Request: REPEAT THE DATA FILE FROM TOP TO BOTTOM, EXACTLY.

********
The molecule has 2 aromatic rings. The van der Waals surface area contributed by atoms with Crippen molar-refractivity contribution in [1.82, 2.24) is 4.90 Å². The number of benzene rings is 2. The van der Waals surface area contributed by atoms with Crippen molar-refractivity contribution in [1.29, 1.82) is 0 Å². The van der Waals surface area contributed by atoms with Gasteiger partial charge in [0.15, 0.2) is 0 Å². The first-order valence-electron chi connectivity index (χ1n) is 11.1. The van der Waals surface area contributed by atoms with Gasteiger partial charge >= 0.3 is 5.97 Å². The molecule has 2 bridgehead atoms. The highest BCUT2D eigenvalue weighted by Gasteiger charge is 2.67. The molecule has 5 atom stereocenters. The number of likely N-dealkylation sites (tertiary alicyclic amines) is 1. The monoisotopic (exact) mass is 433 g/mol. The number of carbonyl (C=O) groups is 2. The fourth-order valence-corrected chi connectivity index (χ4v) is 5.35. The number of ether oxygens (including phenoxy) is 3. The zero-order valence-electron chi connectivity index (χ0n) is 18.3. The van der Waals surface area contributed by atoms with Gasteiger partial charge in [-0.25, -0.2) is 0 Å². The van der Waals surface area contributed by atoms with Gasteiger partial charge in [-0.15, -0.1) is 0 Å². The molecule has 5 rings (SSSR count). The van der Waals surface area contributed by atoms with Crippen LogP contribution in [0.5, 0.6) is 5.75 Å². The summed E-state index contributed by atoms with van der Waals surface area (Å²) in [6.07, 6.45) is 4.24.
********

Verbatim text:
The molecule has 2 aromatic rings. The van der Waals surface area contributed by atoms with Crippen molar-refractivity contribution in [1.82, 2.24) is 4.90 Å². The number of benzene rings is 2. The van der Waals surface area contributed by atoms with Crippen molar-refractivity contribution in [1.29, 1.82) is 0 Å². The van der Waals surface area contributed by atoms with Gasteiger partial charge in [0.15, 0.2) is 0 Å². The first-order valence-electron chi connectivity index (χ1n) is 11.1. The van der Waals surface area contributed by atoms with Gasteiger partial charge >= 0.3 is 5.97 Å². The molecule has 2 bridgehead atoms. The highest BCUT2D eigenvalue weighted by Gasteiger charge is 2.67. The molecule has 5 atom stereocenters. The number of likely N-dealkylation sites (tertiary alicyclic amines) is 1. The monoisotopic (exact) mass is 433 g/mol. The number of carbonyl (C=O) groups is 2. The fourth-order valence-corrected chi connectivity index (χ4v) is 5.35. The number of ether oxygens (including phenoxy) is 3. The zero-order valence-electron chi connectivity index (χ0n) is 18.3. The van der Waals surface area contributed by atoms with Gasteiger partial charge in [-0.25, -0.2) is 0 Å². The van der Waals surface area contributed by atoms with Gasteiger partial charge in [-0.15, -0.1) is 0 Å². The molecule has 5 rings (SSSR count). The van der Waals surface area contributed by atoms with Crippen LogP contribution in [0.5, 0.6) is 5.75 Å². The summed E-state index contributed by atoms with van der Waals surface area (Å²) in [6.07, 6.45) is 4.24.